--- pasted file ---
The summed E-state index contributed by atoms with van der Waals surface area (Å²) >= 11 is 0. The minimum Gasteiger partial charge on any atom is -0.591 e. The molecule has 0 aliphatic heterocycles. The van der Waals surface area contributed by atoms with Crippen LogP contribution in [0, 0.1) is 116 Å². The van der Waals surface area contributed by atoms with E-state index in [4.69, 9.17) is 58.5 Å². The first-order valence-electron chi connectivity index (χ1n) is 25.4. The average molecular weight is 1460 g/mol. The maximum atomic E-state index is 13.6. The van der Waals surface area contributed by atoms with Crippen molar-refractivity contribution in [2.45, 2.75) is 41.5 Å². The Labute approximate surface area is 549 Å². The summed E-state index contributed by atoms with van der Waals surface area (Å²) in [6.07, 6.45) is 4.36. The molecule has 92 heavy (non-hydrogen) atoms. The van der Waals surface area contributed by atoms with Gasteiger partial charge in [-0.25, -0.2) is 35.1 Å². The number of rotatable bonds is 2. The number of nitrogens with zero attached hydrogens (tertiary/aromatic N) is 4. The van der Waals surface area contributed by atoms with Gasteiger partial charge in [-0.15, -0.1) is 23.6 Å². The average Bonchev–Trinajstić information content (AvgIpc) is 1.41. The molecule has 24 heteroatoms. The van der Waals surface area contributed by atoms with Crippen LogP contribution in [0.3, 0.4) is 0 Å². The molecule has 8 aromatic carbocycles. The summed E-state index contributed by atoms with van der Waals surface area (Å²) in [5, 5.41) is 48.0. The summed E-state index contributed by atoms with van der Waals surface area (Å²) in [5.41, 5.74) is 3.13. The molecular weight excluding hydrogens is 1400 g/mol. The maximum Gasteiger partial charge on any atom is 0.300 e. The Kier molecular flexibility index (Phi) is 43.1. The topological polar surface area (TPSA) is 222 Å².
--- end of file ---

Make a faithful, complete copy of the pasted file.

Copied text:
The summed E-state index contributed by atoms with van der Waals surface area (Å²) >= 11 is 0. The minimum Gasteiger partial charge on any atom is -0.591 e. The molecule has 0 aliphatic heterocycles. The van der Waals surface area contributed by atoms with Crippen LogP contribution in [0, 0.1) is 116 Å². The van der Waals surface area contributed by atoms with E-state index in [4.69, 9.17) is 58.5 Å². The first-order valence-electron chi connectivity index (χ1n) is 25.4. The average molecular weight is 1460 g/mol. The maximum atomic E-state index is 13.6. The van der Waals surface area contributed by atoms with Crippen molar-refractivity contribution in [2.45, 2.75) is 41.5 Å². The Labute approximate surface area is 549 Å². The summed E-state index contributed by atoms with van der Waals surface area (Å²) in [6.07, 6.45) is 4.36. The molecule has 92 heavy (non-hydrogen) atoms. The van der Waals surface area contributed by atoms with Gasteiger partial charge in [-0.25, -0.2) is 35.1 Å². The number of rotatable bonds is 2. The number of nitrogens with zero attached hydrogens (tertiary/aromatic N) is 4. The van der Waals surface area contributed by atoms with Gasteiger partial charge in [-0.15, -0.1) is 23.6 Å². The average Bonchev–Trinajstić information content (AvgIpc) is 1.41. The molecule has 24 heteroatoms. The van der Waals surface area contributed by atoms with Crippen LogP contribution in [0.3, 0.4) is 0 Å². The molecule has 8 aromatic carbocycles. The summed E-state index contributed by atoms with van der Waals surface area (Å²) in [5, 5.41) is 48.0. The summed E-state index contributed by atoms with van der Waals surface area (Å²) in [5.41, 5.74) is 3.13. The molecular weight excluding hydrogens is 1400 g/mol. The maximum Gasteiger partial charge on any atom is 0.300 e. The Kier molecular flexibility index (Phi) is 43.1. The topological polar surface area (TPSA) is 222 Å².